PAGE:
Improve coverage on special teams
Wideout Eddie Drummond handles the kick and punt return duties for the Lions, and coach Bill Belichick said this week "We've obviously had some trouble with our coverage teams in previous weeks. When you run into a good returner, everyone has to do a good job. One breakdown and [Drummond] is through there." The Patriots coverage units started off strong this season, but haven't been able to maintain that level of play. The Lions currently rank third in the NFL in punt return average. Newly acquired punter Ken Walter kept Bears return man Devin Hester from showcasing his dangerous ability by forcing him to fair catch two punts last week. Drummond is averaging 8.9 yards-per punt return, and if he can provide good field position the Lions could score quickly with passes to receivers Williams and Mike Furrey. If the Pats want to keep the Lions out of this game, they're going to have to stay in position in the return game and keep Drummond from breaking any runs.
Communicate on defense
Linebacker Junior Seau is done for the season with a lower arm injury, and the linebacking corps is going through some restructuring right now. Tully Banta-Cain often plays in third-down sub packages, and is obviously the next 'backer in line to take over a full time starting role. But his participation is limited to the outside linebacker position, meaning that Mike Vrabel is moving from outside to inside. To further complicate things, Rosevelt Colvin moved from right to left outside linebacker when Banta-Cain came in during the Bears game after Seau was injured. These guys are all capable of making this package work, but they'll need to keep communication flowing among them and with the defensive linemen in front of them. They've been practicing this package all season long, and were able to make it work against the Bears. But while they're getting settled in their new roles, they'll need to keep each other aware of what's happening.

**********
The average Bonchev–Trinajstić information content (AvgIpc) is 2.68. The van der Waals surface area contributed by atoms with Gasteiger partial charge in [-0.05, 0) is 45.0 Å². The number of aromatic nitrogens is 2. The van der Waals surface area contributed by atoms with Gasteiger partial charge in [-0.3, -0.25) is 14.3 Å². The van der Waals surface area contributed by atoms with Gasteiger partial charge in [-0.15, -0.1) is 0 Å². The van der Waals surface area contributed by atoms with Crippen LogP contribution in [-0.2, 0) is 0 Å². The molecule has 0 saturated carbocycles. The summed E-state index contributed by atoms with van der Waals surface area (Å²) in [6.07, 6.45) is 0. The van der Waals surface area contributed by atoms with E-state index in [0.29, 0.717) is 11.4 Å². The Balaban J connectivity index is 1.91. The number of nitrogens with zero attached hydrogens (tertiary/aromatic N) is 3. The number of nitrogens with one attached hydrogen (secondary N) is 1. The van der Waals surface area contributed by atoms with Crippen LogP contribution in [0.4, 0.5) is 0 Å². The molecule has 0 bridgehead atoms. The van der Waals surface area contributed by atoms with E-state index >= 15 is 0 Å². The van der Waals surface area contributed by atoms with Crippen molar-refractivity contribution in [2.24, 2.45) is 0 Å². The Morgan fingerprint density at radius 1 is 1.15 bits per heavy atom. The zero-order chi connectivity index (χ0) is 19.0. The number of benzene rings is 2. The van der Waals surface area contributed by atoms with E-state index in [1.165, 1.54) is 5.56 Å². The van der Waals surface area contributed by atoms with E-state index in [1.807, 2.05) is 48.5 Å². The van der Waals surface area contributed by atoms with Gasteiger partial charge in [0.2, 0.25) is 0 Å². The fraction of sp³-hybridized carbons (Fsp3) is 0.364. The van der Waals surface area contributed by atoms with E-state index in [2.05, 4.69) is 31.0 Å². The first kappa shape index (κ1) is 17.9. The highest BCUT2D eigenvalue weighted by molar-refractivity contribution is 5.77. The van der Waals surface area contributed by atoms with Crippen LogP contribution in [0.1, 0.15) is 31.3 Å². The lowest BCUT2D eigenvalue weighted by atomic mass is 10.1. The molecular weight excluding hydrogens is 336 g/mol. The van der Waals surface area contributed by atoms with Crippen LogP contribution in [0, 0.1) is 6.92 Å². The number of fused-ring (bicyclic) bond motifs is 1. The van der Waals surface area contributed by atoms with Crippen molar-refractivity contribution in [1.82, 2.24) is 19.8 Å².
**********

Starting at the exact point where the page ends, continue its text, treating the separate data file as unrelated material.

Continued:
Shut 'em down early